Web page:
Ross’ Weird Census Logic: One Bad Citizenship Question Justifies Another!

on June 22, 2018 in National Harbor, Maryland.
Win McNamee/Getty Images North America

Secretary Wilbur Ross on Thursday pointed to the crappy performance of a citizenship question on a smaller scale survey to defend his move to add it to the 2020 census.

The smaller scale survey is the American Community Survey, a rolling survey the Census Bureau operates that goes out only to a small segment of the population. Ross and others have pointed to the question’s presence on the ACS to respond to concerns that the question was not tested for the decennial census before he added it.

The Trump administration has claimed that Ross added the question at the request of the Justice Department to improve its voting rights enforcement, which now uses the data from the ACS.

At the trial in New York in a case challenging Ross’ decision, a top Census Bureau scientist revealed that some 30 percent of noncitizen ACS-takers responded to the question inaccurately. The Census Bureau had discovered the question’s poor ACS performance while studying the Justice Department’s December 2017 request to add it.

The scientist, John Abowd, testified that the Bureau would be considering the evidence next time it does a review of the ACS, and that it would play a role in deciding whether they even keep it on the smaller scale survey.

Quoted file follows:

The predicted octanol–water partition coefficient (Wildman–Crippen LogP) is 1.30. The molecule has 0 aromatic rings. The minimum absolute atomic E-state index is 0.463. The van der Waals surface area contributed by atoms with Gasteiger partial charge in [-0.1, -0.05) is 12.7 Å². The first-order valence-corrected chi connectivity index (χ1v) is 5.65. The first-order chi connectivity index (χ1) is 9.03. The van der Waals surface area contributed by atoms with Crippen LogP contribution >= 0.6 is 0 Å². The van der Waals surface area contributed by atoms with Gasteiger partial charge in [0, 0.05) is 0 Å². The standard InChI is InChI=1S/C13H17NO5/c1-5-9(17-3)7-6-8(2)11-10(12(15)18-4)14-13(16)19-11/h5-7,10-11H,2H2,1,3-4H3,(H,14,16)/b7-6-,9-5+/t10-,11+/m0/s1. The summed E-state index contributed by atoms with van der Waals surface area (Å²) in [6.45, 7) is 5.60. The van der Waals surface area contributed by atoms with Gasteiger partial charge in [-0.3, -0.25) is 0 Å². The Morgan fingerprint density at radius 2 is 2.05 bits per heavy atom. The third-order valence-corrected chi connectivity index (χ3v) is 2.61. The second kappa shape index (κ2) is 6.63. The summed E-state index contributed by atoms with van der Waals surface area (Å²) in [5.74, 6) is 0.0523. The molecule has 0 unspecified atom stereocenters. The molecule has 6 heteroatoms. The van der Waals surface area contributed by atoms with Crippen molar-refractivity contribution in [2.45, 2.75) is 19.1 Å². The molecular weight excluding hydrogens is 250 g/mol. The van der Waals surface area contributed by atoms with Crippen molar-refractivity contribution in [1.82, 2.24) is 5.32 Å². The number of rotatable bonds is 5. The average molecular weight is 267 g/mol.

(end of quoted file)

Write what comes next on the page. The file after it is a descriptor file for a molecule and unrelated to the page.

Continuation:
Now in his opening remarks, Ross is trying to use that discovery to defend adding it to the Census. He suggested that the inaccuracy of the ACS citizenship showed why it would be helpful for the Justice Department on the census.

“Following receipt of DOJ’s letter, and during our review, Census Bureau officials recognized that current ACS data did not meet DOJ’s request for census block-level data,” he said, according to a prepared version of his remarks. “The Census Bureau analysis also showed that when non-citizens respond to the ACS question on citizenship, they respond incorrectly approximately 30% of the time.

The remarks did not address why he thought it would perform any better on the decennial census, where it is feared it will chill participation among immigrant communities. The Census Bureau during its review had advised him repeatedly that its inclusion would make the census more costly and its response’s less accurate.

At the trial, Abowd confirmed that the Bureau had no empirical evidence to lead it to believe that noncitizens are more likely to respond to it accurately on the census than they are on the ACS.

Abowd also testified that there were indications that responses to it on the census will be less accurate than the ACS responses.

Ross’ March 2018 announcement of the addition of citizenship question to the census said that the Census Bureau would use administrative records — i.e. data other agencies have on citizenship — to address the inaccuracies of the noncitizen response.

Abowd testified that that approach didn’t change the risks and costs of asking a citizenship question to the census.

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